DirectX 12 Agility SDK Announced and Released Today by Microsoft
During today's GameStack Live event, Microsoft announced the brand new DirectX 12 Agility SDK, already available to developers for use in their games.
The main purpose of DirectX 12 Agility is to broaden the access to DX12 features that were previously gated to the latest Windows 10 OS updates. This made adoption of the latest and greatest features slower as game developers inevitably waited for a 'critical mass' of users to updated to the latest Windows 10 OS version, which notoriously can take a while.
With DirectX 12 Agility, this issue effectively goes away as the minimum requirement has been lowered to that of the Windows 10 November 2019 Update. As long as a PC has that installed, it'll be able to take advantage of all of the DX12 Ultimate features (ray tracing, sampler feedback, mesh shading, variable rate shading), as well as the newly released Shader Model 6.6 which comes with features like 64-bit integer atomic operations, dynamic resources (bindless), helper lane detection, compute shader derivatives, 8-bit packing operations, and wave size.
Nick Penwarden, Vice President of Engineering at Epic Games, stated:
Our collaboration with Microsoft on the DirectX 12 Agility SDK enables us to easily implement forward-looking Unreal Engine features, and the new distribution model makes them quickly available to our developer and player communities.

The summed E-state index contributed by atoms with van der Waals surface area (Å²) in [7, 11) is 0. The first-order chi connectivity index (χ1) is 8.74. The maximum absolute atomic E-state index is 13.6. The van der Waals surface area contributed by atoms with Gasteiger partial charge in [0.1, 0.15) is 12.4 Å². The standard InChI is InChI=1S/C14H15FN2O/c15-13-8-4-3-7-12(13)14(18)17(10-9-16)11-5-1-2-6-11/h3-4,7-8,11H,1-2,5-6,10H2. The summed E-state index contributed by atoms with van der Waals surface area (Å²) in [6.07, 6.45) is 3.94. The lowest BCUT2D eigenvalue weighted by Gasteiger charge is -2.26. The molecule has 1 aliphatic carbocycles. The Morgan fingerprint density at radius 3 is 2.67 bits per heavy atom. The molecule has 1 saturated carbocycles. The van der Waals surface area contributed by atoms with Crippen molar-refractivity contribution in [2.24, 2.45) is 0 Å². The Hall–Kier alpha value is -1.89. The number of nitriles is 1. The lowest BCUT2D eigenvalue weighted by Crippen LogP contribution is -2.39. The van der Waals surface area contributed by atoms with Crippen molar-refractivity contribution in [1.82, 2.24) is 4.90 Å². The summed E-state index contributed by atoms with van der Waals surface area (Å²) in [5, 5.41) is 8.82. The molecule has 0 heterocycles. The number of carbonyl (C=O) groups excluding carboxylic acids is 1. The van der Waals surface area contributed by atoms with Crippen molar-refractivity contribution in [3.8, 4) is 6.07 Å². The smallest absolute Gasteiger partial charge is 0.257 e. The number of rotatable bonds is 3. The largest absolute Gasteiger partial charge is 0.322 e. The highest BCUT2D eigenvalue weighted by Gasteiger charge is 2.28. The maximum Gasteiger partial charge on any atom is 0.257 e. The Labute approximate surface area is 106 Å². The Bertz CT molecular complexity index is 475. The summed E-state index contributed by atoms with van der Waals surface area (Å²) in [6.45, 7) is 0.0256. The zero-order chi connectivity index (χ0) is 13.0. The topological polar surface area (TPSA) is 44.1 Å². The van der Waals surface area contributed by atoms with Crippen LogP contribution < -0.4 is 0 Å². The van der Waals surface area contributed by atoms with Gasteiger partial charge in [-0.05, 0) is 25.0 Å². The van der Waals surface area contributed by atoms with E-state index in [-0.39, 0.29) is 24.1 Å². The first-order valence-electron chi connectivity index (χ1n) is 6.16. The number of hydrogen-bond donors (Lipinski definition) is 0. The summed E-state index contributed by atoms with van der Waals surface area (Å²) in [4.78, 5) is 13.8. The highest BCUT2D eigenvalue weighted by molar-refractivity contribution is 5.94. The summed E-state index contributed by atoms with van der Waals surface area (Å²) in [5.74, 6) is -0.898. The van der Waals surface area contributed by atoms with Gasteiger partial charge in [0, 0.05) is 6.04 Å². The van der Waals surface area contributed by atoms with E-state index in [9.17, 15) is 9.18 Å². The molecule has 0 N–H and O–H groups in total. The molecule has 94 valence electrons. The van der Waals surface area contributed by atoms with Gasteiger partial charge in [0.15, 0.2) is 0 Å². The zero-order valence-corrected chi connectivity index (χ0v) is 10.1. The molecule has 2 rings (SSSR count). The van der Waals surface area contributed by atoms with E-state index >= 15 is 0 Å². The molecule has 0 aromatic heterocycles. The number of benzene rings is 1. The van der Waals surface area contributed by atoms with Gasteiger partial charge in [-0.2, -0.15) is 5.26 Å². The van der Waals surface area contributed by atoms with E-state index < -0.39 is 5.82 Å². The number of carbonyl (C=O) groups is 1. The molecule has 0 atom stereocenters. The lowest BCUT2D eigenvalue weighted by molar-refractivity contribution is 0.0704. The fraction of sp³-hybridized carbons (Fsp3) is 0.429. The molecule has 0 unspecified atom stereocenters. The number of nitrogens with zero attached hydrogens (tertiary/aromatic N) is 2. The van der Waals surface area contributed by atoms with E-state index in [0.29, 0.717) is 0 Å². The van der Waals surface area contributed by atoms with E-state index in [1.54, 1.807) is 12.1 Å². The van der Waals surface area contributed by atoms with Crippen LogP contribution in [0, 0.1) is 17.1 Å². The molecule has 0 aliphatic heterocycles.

Tom Holmes, Engine Architect at 343 Industries, said:
The DirectX 12 Agility SDK allows us at 343 to be confident that the latest innovation from the DirectX team runs for nearly all of our PC players.
Chris Tector, Studio Software Architect at Turn 10 Studios, added:
The DirectX 12 Agility SDK will allow us to adopt the latest DirectX 12 features faster than ever. We are really excited about what this change means for the future of Forza Tech at Turn 10 and Playground Games.
DirectX 12 Agility is also expected to indirectly benefit Xbox, as developers tended to wait until features were available on both platforms before implementing them. Needless to say, this shouldn't be a problem anymore with the new SDK.
That's not everything Microsoft talked about today, anyway. DirectStorage is coming this year to PC as previously announced, and both game developers and gamers can expect a similar improvement to load times to that seen with the Xbox Series S and X consoles.
The Windows version of PIX, Microsoft's game debugger, has also been updated with a new capture layer that's much faster. Last but not least, Microsoft will continue to work as part of the HGiG (HDR Gaming Interest Group) to raise the ecosystem quality and overall enhance the HDR experience on Windows 10 (Auto HDR is currently available in the latest OS preview build, in case you missed the news).
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